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Talking to clients in distress

I was caught off-guard by her crying. I'd been working with this client for the better part of a year at a legal aid clinic for injured workers, and despite a difficult prognosis, she was always upbeat and determined. But one day, during our weekly phone call, she broke down. Her father had recently died, she explained, and she was devastated. And I had no idea how to respond. Offering sympathies seemed useless; trying to get her to reminisce about her dad seemed intrusive. It got me thinking – what is one supposed to do in these sorts of situations, when a client is weeping or shouting or even shell-shocked? How involved should law students be in their clients' non-legal issues?

"I ran into this problem all the time," says Lily Chapnik Rosenthal, a law and social work student at the University of Toronto, who volunteered at Pro Bono Students Canada’s Family Law Project.

One of her professors advised her that lawyers should take the time to listen to and validate clients’ non-legal problems, but then move on to the legal task at hand.

"It makes [the clients] feel heard but at the same time, you should be focused on the task you're doing. It's not your job to be their therapist, it's your job to be their advocate,” she says.

Validating a client's problems can take a variety of forms, but essentially, it's acknowledging their concerns as legitimate.

"To be honest, I found that a lot of the time in Family Law Project, no one has ever said this to them. No one has ever said; ‘It sucks that you're not able to pay your child support,’ or ‘I'm sorry that your ex is causing trouble on the custody issue.’ And sometimes it's really all they need to move on. They feel validated and you can go on to your next question,” Rosenthal says.

Kate [name changed], a former staff lawyer at an Ontario legal aid clinic, has worked with several clients who were upset or frustrated, whether by the slowness of the justice system or by problems in their personal lives.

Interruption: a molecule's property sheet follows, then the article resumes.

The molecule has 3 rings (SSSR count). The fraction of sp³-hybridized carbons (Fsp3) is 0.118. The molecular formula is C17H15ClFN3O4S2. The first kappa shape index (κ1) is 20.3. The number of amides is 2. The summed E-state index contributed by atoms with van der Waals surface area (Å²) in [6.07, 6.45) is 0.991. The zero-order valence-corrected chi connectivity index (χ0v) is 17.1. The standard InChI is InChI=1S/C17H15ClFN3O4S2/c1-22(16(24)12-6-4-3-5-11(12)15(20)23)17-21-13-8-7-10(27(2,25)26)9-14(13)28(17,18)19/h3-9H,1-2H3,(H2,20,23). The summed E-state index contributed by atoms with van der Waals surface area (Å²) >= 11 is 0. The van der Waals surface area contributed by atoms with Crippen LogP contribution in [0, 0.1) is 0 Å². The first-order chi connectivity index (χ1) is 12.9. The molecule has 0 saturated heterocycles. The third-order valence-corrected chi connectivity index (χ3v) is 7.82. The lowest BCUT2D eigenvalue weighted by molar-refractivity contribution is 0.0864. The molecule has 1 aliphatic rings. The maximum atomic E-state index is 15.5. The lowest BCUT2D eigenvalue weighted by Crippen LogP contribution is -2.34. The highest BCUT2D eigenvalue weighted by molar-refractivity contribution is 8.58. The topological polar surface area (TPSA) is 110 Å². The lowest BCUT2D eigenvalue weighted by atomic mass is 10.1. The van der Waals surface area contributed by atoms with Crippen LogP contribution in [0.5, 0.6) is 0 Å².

"When you go to a legal aid clinic, a lot of things have fallen apart," she says.

To make the process easier for clients, she suggests considering any physical or mental health accommodations they need, including arranging meetings and hearings well enough in advance that rescheduling isn’t problematic. But most importantly, law students and lawyers should build trust with their clients through keeping their word and always being upfront, even about bad news. That way, clients see you as someone looking out for their best interests.

When a client does get upset during a meeting or phone call, law students might try giving them a chance to regroup by offering a short break or a glass of water. Kate advises continuing with the conversation only if you think you’re moving forward, which could look very different in a narrative-driven intake meeting and during the final conversation before a hearing.

For clients who often direct the conversation to their non-legal concerns, asking more closed-ended questions can be helpful, as can giving them a time boundary at the start of a call.

"If you cue them in advance, they take it better -- it's not like you're cutting them off, you've given them notice,” Rosenthal says.

She also notes that law students and lawyers, especially those working in family, criminal and personal injury law, should take care not to delve too deep into a client's painful past.

"If your job isn't to be their long-term therapist, it's really important that you don't open up too much trauma for them. You don't have the capacity to work through it with them.”

A client who keeps talking about a trauma they experienced might be trying to process it while doing so, and a lawyer getting the details necessary for an affidavit isn’t in a position to help them do so.

"So redirect the conversation,” Rosenthal says. “If you're a lawyer, your job isn't to rehash someone's trauma. You want to gather the necessary facts, validate their experience and move on."